Last fall for my instruction services class we had to do “self-directed readings,” which was basically a way for the professor to get us each to branch out and find different topics outside of the required readings that interested us. It was a lovely exercise and I ended up using it to read most of a book that the professor had recommended: Mindset: The New Psychology of Success, by Carol Dweck. Now I know what you’re thinking: “Nicole, what is this new age bullshit?” But it’s actually full of pretty interesting ideas that are especially great for those of us who do any kind of teaching or instruction, formal or informal.
Dweck’s main argument is that there are two major mindsets that people invoke when faced with a problem: the fixed mindset, which dictates that intelligence/talent/ability levels are fixed, inherent, and cannot really be changed; and the growth mindset, which dictates that intelligence/talent/ability levels can be changed through effort and application. Through her years as a psychology professor and scholar, Dweck has been able to observe people exhibiting both mindsets and has discovered the following trends: a growth mindset tends to produce better self-assessment, more grounded confidence, a desire to be challenged, and a willingness to try new things; while a fixed mindset produces self-delusion, a constant need to prove oneself, a desire to be perfect, a fear of new areas/experiences, and an increased willingness to cheat.
I found Dweck’s argument to be very thought-provoking and illuminating. As someone who has observed friends and peers frequently exhibit a fixed mindset, I have often desired a way to articulate the difference in attitude and outlook. I think it is important that we, as instructors, adopt a growth mindset in terms of our own development as teachers and learning facilitators. And it is also important that we try to instill a growth mindset in our students/patrons. A growth mindset is what will help drive their curiosity, stave off library anxiety, and encourage their being able to ask for help without fear or shame.
The book even has an entire chapter devoted to the practical implications of the fixed vs. growth mindset theory for parents, teachers, and coaches. Her main argument is that blindly praising someone who is attempting to learn, whether they are actually learning or not, can have negative consequences and effectively push them into a fixed mindset. She argues that instructors should be careful about their word choice when praising achievement; they should focus on the process and effort, rather than just rewarding the outcome. She also emphasizes that instructors should be careful not to overly value speed or perfection, as students will be less likely to value careful consideration and critical thinking, which take time and the consideration of multiple avenues of thought. Lastly, she argues that instructors should not shield or protect students from failure; rather, they should acknowledge that “failures” are a necessary component of learning and should give students the tools and confidence to work past failures.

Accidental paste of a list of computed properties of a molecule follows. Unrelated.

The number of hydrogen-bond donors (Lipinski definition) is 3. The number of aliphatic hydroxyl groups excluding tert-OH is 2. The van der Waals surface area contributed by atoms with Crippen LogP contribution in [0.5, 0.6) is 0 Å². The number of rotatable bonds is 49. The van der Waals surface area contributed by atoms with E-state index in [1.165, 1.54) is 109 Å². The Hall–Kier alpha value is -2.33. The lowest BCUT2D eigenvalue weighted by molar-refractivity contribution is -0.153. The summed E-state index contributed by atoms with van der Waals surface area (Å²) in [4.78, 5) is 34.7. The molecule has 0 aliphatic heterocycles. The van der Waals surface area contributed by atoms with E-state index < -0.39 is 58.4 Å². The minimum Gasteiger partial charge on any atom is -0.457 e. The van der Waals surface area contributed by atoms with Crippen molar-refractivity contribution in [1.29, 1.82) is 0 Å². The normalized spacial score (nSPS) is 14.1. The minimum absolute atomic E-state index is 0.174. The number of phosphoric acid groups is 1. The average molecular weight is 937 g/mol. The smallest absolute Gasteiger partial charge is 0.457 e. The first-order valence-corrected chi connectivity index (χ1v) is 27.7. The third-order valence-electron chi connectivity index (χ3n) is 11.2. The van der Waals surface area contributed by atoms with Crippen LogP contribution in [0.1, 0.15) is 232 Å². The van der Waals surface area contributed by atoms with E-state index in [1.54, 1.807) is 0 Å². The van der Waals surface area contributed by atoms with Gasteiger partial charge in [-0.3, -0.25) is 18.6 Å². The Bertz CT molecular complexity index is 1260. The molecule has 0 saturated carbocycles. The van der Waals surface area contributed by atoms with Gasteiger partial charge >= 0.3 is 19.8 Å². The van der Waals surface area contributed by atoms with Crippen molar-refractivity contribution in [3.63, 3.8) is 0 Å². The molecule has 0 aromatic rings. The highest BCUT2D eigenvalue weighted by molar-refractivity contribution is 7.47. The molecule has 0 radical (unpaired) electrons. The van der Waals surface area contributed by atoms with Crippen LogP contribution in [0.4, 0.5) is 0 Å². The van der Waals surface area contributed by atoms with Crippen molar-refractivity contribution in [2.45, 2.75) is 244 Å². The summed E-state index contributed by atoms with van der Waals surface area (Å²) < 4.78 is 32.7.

I found all of these points to be very relevant to library instruction. As librarians, we need to actively combat library anxiety (which leads to library avoidance). To do so, we need to emphasize to students that learning requires many tools and resources which take time and discipline to master. We need to make sure they feel comfortable asking for help and that they are not overcome with a perfectionist fixed mindset that makes asking for help an embarrassing activity. Her argument about not overly valuing speed or perfection is especially relevant, as it could be tempting to incorporate activities that do so (Who can find this resource the fastest?). We must instill a careful, deliberating mode of thinking in students for them to become successful researchers. Also we need to emphasize that “failures” or at least dead-ends are very common in the research process and should not be met with anxiety or fear, but rather seen as an opportunity to learn (in this case, to learn what doesn’t work).
Overall, I found Dweck’s suggestions very helpful for cultivating a positive, growth-mindset learning environment in library instruction. I would consider some of the chapters from this book to be in my “required LIS reading” list. The mindset concept has certainly helped me as a library student who is constantly learning new ideas, concepts, and aspects of librarianship. And this fall, as I (hopefully) take the leap into formal library instruction (more info to come later), I think Dweck’s ideas will continue to be applicable and helpful.